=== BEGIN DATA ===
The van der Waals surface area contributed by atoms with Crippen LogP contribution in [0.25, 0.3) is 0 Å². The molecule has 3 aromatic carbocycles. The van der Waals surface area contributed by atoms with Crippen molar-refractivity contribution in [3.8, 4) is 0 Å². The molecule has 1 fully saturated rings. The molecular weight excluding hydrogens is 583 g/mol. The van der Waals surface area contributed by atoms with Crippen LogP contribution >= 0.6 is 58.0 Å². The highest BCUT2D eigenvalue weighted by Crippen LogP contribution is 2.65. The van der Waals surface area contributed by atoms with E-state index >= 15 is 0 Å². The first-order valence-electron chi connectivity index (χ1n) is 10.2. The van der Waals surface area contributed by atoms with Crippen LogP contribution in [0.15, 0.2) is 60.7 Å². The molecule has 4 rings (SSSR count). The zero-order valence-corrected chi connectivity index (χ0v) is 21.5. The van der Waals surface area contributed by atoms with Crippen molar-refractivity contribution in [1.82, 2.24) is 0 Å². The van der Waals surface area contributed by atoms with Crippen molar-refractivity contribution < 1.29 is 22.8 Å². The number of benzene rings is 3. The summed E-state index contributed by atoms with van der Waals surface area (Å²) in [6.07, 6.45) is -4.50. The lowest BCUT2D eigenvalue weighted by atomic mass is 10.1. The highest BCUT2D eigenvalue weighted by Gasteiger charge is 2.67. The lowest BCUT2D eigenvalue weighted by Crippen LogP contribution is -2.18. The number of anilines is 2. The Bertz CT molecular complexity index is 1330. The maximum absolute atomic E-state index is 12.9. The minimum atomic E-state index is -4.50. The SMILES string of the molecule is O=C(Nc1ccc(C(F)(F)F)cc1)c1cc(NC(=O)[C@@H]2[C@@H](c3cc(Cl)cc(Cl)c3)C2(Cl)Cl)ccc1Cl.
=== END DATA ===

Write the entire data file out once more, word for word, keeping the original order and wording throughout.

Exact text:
The van der Waals surface area contributed by atoms with Crippen LogP contribution in [0.25, 0.3) is 0 Å². The molecule has 3 aromatic carbocycles. The van der Waals surface area contributed by atoms with Crippen molar-refractivity contribution in [3.8, 4) is 0 Å². The molecule has 1 fully saturated rings. The molecular weight excluding hydrogens is 583 g/mol. The van der Waals surface area contributed by atoms with Crippen LogP contribution >= 0.6 is 58.0 Å². The highest BCUT2D eigenvalue weighted by Crippen LogP contribution is 2.65. The van der Waals surface area contributed by atoms with E-state index >= 15 is 0 Å². The first-order valence-electron chi connectivity index (χ1n) is 10.2. The van der Waals surface area contributed by atoms with Crippen LogP contribution in [0.15, 0.2) is 60.7 Å². The molecule has 4 rings (SSSR count). The zero-order valence-corrected chi connectivity index (χ0v) is 21.5. The van der Waals surface area contributed by atoms with Crippen molar-refractivity contribution in [1.82, 2.24) is 0 Å². The van der Waals surface area contributed by atoms with Crippen molar-refractivity contribution < 1.29 is 22.8 Å². The number of benzene rings is 3. The summed E-state index contributed by atoms with van der Waals surface area (Å²) in [6.07, 6.45) is -4.50. The lowest BCUT2D eigenvalue weighted by atomic mass is 10.1. The highest BCUT2D eigenvalue weighted by Gasteiger charge is 2.67. The lowest BCUT2D eigenvalue weighted by Crippen LogP contribution is -2.18. The number of anilines is 2. The Bertz CT molecular complexity index is 1330. The maximum absolute atomic E-state index is 12.9. The minimum atomic E-state index is -4.50. The SMILES string of the molecule is O=C(Nc1ccc(C(F)(F)F)cc1)c1cc(NC(=O)[C@@H]2[C@@H](c3cc(Cl)cc(Cl)c3)C2(Cl)Cl)ccc1Cl.